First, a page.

Suppose no such pair exists!!!! Let’s try to see why this can’t be true. Look at, $v_1,v_2$. It has to be the case that either tournament contains edges $(v_1,v),(v_2,v)$ or $(v,v_1),(v_2,v)$. If it is the second case, that $v$ can be just added as a prefix to the path. If it is the first case, than note that tournament must contain $(v_3,v)$ because other wise we can have $\dots, v_2,v,v_3,\dots$. Similarly, we can argue for $v_4,\dots$ giving us the contradiction as we had assumed that edge $(v_k,v)$ is absent from the tournament.

Hence, we can always extend the path as long as there is some vertex we have not yet covered.
Ramprasad gave a simple proof of why a pair $v_i,v_{i+1}$ must exist such that we can extend the path to contain $v_i,v,v_{i+1}$. If we can not add $v$ as a prefix or a suffix to the path. Then look at the vertex with the least index j such that $(v,v_j)$ is an edge. By the definition of the tournament, one of the two edge $(v_{j-1},v) , (v,v_{j-1})$ must be there. But, because j is the least index having an incoming edge in the path, the second edge can not be there. hence we can extend the path to contain $v_{j-1},v,v_j$.

Easy to see that algorithm runs in $O(n^2)$ time as we need to search $O(n)$ vertex to extend the path and repeat it till we  have covered all vertices.

–Saurabh Joshi

Puzzle : Nice puzzle on sorting!

August 11, 2010

Well,

The title is directly taken from a mail by Ramprasad, so is the puzzle :-). He in turn gives credit to Prof Meena for this nice puzzle.

Problem : Pasting the problem verbatim here from Ramprasad’s email.

Meena had given us this puzzle during this workshop and I found it
incredibly interesting.

Suppose we have 13 cards arranged in descending order: K Q J 10 9 8 7
6 5 4 3 2 1
At any move, you can take a substring of cards and move it elsewhere.
For example, 10 9 8 could be move to the right by 2 steps to get K Q
J 7 6 10 9 8 5 4 3 2 1. The goal is to minimize the number of such
moves.

It must be absolutely obvious that you can do it with 12 moves but the
very fact that I’m asking you this question means that you can do
better. How many moves do you need? 🙂

Now the obvious extension to this problem is to generalize this technique for any n.

Solution : Well, I got the solution myself, but not without the hint. And the hint is as follows.

See the snipped mailing conversation between me and Ramprasad.

> Is it the case that number of inversions should strictly decrease?

>

Actually inversions was my first guess towards proving the lower

bound. It is a very good guess but I do not know if it absolutely

necessary that inversions must go down at each step. But perhaps your

guess is right… maybe it must go down monotonically at each step.

[For those who do not know what an inversion is, a pair of indices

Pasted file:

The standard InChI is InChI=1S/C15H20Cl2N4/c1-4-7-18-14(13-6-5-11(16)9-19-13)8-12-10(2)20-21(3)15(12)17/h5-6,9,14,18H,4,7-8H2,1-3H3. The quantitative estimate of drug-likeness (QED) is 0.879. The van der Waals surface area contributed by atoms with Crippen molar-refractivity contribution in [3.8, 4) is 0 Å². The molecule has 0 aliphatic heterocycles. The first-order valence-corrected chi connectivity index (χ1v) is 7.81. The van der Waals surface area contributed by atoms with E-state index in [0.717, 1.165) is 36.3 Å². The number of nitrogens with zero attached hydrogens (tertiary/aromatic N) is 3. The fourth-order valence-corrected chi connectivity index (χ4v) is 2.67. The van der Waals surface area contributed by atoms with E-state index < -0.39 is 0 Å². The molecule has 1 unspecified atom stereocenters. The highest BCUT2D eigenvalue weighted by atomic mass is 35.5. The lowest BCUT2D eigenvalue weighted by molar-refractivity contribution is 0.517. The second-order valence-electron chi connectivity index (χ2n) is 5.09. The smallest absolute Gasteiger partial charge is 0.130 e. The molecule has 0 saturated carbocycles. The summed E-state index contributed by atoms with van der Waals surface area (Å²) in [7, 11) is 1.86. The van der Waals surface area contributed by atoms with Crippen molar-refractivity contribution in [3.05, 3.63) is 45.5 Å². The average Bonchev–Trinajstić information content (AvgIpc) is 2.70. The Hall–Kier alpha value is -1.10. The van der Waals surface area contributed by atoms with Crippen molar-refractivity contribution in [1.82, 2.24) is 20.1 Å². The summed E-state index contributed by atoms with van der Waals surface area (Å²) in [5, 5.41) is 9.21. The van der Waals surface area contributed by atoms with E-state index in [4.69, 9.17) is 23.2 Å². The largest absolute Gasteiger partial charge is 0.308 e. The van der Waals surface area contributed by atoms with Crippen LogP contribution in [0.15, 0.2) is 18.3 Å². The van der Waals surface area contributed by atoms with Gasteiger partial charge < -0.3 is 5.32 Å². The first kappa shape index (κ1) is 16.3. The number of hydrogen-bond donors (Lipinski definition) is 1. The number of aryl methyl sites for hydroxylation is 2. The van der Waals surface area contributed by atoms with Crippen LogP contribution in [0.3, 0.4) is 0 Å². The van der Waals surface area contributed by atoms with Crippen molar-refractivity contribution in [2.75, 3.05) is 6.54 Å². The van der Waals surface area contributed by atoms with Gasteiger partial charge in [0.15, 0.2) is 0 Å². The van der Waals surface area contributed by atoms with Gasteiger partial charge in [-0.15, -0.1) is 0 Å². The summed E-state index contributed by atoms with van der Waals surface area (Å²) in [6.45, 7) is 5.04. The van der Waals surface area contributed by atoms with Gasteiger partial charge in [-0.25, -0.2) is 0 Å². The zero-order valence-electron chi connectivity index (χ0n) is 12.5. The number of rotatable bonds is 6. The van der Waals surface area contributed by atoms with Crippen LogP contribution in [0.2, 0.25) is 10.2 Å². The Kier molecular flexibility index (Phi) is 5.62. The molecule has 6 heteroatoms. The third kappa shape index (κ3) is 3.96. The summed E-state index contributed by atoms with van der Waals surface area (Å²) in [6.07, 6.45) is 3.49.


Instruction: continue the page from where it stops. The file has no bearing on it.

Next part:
(i,j) is called an inversion if i < j and a_i > a_j ]

My first attempt towards the lower bound was that initially there are

n-choose-2 inversions and finally there are none. If we can show that

each move can remove only n inversions then we’d sort of have a good

lower bound. But unfortunately this is not true: take n n-1 n-2 … 1

and shift the first half and put it after the 2nd half to get n/2

n/2-1 … 1 n n-1 n-2… n/2+1. This process actually gets rid of

O(n^2) inversions and my proof attempt broke.

However there is a very similar parameter that can be used to argue

about the lower bound. And this parameter is called ‘descents’. These

are indices i such that a_i > a_{i+1}. Now clearly to begin with there

are (n-1) descents.

Claim: At every step, you can reduce the number of descents by at most

2. [prove it]

This immediately gives a (n-1)/2 lower bound. But do all steps

actually reduce the number of descents by 2? No! Take for example, the

first move. It can reduce the descents only by 1! And similarly the

last step. Thus you get the required lower bound of (n+1)/2.

And, this lower bound can be achieved!

---


Well, there you go! It was sufficient for me to get the trick after this hint. The claim is easy to prove

hence I am leaving it for interested readers ( if any 🙂 ).

The sequence for 13 cards is as follows :

K Q J 10 9 8 7 6 5 4 3 2 1
K 6 5 4 3 2 1 Q J 10 9 8 7
1 Q K 6 5 4 3 2 J 10 9 8 7
1 2 J Q K 6 5 4 3 10 9 8 7
1 2 3 10 J Q K 6 5 4 9 8 7
1 2 3 4 9 10 J Q K 6 5 8 7
1 2 3 4 5 8 9 10 J Q K 6 7
1 2 3 4 5 6 7 8 9 10 J Q K

In seven steps!! Only, seven steps are required, as mentioned earlier by Ramprasad.

In general, for any decreasing sequence

n n-1 n-2 …. 2 1
First move would be to move the second half of the array just after n.

n n/2-1 n/2 -2 …. 1 n-1 n-2 …n/2

Now, we maintain the invariant that the subarray before and including n, does not have a descent.

On the right of n, find an element a_i such that a_i < a_(i+1) ( does not have a descent ).

Move these two elements to the left of n to maintain the invariant. In fact, one can put a_i at the a_i th